The United States political climate is more divisive than ever, and many people have backed away from politics as a result. The fear of offending other people has caused many people over the past few years to default to the saying: "I'm just not very political." However, it is important to stay up-to-date and involved in politics. If you want to get more involved in politics, here are some easy ways to become a more informed and more active citizen.

1. Check the news daily.

In this age of modern technology, it is possible to get your news from a countless amount of sources. Whether you prefer print newspapers, phone applications, or websites, you can find the most recent news articles and current events with extreme ease.

In our current political climate, a lot of people intentionally choose not to check up on current events because they find the reports to be upsetting. However, no matter how angry or upset the news makes you, it is important to always stay informed. Too many citizens in the United States intentionally or unintentionally are uninformed about political issues and political events. Because the United States is a democracy, our government functions as a result of the participation of an informed electorate. Our country only works as it should when citizens make a conscious effort to be informed and involved. Checking the news every day does not require much time, effort, or money, but it is an essential part of participating in politics.

2. Read or watch multiple news sources.

In addition to checking the news daily, it is important to consider the potential biases or shortcomings of your news sources. While the goal of reporting may be to write about political topics without any sort of bias, this is virtually impossible. Every person has inherent biases that we carry with us, and we tend to analyze information in a way that includes these biases.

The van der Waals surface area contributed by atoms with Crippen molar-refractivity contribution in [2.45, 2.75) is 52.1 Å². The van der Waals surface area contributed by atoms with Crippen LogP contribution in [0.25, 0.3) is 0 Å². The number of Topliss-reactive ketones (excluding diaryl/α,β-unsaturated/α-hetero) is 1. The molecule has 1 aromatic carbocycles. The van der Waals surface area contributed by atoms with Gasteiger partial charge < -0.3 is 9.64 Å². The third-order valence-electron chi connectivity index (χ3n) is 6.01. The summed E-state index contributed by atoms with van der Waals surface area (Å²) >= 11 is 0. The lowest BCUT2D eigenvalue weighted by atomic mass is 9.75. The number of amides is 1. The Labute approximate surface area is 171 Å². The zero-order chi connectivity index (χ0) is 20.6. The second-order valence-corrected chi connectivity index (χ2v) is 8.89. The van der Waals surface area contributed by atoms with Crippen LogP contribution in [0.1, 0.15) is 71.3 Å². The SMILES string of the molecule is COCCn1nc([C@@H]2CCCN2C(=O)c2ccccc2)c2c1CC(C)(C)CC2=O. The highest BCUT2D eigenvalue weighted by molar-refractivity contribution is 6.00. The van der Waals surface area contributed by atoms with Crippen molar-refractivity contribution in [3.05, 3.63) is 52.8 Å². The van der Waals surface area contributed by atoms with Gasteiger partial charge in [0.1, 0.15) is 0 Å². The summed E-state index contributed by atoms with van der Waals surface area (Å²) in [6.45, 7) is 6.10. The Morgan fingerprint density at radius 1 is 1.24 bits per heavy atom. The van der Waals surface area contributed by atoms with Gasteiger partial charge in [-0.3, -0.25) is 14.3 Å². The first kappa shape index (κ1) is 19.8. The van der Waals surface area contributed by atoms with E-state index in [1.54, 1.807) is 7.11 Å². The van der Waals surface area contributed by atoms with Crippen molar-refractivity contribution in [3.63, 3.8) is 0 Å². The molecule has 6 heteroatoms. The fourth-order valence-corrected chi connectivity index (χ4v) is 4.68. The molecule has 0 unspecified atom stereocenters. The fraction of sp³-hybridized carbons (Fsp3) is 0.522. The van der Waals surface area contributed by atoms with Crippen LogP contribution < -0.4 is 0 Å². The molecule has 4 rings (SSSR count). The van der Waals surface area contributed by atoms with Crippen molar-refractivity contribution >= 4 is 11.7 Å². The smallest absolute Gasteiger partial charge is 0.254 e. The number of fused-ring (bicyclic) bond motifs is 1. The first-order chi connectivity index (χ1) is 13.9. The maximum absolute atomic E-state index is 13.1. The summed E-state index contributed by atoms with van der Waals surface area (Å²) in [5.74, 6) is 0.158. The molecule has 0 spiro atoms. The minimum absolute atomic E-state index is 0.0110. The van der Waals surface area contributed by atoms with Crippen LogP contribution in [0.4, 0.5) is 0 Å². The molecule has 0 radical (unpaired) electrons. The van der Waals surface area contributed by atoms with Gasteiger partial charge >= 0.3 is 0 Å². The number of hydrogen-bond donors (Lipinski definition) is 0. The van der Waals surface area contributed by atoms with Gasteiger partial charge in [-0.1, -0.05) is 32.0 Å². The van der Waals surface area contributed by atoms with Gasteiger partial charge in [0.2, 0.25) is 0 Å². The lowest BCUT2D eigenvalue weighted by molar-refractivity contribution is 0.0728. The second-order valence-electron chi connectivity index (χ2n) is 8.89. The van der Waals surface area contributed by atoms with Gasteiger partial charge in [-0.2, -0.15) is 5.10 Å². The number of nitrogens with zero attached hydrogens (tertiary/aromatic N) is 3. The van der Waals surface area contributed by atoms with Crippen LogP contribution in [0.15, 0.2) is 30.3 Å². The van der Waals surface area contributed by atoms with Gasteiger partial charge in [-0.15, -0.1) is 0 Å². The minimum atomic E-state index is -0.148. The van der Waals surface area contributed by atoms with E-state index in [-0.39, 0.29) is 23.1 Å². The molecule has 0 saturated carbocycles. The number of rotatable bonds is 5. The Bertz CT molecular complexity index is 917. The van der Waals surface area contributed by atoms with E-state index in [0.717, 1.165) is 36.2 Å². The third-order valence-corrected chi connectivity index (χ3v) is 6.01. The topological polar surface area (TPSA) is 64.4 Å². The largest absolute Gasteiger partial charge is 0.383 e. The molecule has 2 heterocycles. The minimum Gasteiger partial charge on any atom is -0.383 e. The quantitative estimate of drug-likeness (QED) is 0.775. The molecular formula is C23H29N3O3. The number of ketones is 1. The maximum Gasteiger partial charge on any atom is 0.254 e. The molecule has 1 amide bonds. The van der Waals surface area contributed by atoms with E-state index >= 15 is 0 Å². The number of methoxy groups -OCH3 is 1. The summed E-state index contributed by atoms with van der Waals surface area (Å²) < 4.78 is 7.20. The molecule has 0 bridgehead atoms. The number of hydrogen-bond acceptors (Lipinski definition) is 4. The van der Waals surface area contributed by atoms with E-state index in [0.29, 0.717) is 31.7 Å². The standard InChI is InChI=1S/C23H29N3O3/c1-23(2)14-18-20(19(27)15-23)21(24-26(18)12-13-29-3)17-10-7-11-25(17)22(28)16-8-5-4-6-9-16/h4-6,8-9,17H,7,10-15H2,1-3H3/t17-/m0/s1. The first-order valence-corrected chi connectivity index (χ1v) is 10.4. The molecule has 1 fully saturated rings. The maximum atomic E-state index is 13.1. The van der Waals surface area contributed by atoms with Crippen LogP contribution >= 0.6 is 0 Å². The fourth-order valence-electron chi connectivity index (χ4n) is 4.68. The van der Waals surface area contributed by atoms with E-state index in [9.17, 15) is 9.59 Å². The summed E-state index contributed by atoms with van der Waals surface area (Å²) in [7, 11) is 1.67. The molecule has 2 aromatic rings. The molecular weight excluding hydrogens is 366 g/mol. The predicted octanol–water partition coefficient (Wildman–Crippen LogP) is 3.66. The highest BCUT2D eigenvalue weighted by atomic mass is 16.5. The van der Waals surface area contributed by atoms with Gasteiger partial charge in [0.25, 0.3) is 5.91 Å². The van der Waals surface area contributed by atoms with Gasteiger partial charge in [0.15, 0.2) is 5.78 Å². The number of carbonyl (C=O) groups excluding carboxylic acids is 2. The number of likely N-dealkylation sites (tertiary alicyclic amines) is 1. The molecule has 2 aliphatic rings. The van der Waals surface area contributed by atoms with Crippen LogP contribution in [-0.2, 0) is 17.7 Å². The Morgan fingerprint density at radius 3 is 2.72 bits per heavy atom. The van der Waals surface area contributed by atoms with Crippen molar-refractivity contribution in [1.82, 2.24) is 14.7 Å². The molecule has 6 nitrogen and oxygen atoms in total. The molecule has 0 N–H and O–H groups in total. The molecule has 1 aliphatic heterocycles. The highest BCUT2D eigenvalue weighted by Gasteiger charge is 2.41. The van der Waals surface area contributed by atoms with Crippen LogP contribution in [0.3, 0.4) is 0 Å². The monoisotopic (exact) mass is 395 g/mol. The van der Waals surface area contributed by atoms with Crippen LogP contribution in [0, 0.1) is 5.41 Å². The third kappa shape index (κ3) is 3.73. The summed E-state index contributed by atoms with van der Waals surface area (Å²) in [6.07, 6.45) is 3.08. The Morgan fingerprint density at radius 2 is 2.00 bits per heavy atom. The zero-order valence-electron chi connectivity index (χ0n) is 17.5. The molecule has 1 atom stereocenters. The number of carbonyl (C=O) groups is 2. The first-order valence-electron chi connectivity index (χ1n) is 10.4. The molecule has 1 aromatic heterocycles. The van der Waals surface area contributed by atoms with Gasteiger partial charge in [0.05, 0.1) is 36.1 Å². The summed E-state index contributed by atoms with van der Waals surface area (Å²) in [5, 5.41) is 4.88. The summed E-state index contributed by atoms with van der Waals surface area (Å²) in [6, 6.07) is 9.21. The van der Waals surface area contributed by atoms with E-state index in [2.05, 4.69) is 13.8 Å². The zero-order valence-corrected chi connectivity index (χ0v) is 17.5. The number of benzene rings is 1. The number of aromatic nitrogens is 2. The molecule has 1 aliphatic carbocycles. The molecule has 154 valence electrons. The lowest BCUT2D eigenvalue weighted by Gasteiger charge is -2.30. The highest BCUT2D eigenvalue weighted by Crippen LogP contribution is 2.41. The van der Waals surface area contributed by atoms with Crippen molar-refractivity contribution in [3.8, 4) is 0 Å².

Though you may have never considered this before, think about where you choose to get your news. Do you tend to avoid or solely watch Fox News? Your media decisions say a lot about your political leanings, primarily because of a psychological phenomenon called "confirmation bias." Confirmation bias is defined by Britannica as "the tendency to process information by looking for, or interpreting, information that is consistent with one's existing beliefs." While we do not intend to make decisions or form opinions by seeking out information that already aligns with our preconceived biases, people tend to do so accidentally. One simple way to be a more actively involved member in our democracy would be to seek out news from multiple sources. Instead of only reading the New York Times, for example, Democrats should try to also watch Fox News or read the Wall Street Journal. Getting news from a variety of sources will ensure that you see more than one perspective. For more information on the political polarization of news outlets—including a helpful diagram showing the ideological placement of different media outlets' audiences—check out this article from the Pew Research Center.

3. Vote in local elections and primaries.

Many Americans only vote in presidential elections. In fact, the 2018 midterms had the highest voter turnout for a midterm election on record at 49.6% of the voting eligible population. Every vote counts, and showing up to vote at all elections—not just presidential elections—ensures that your voice is heard. By staying informed about the candidates running for your local/state representatives and by voting for your choice, you can become more informed and increase your political involvement.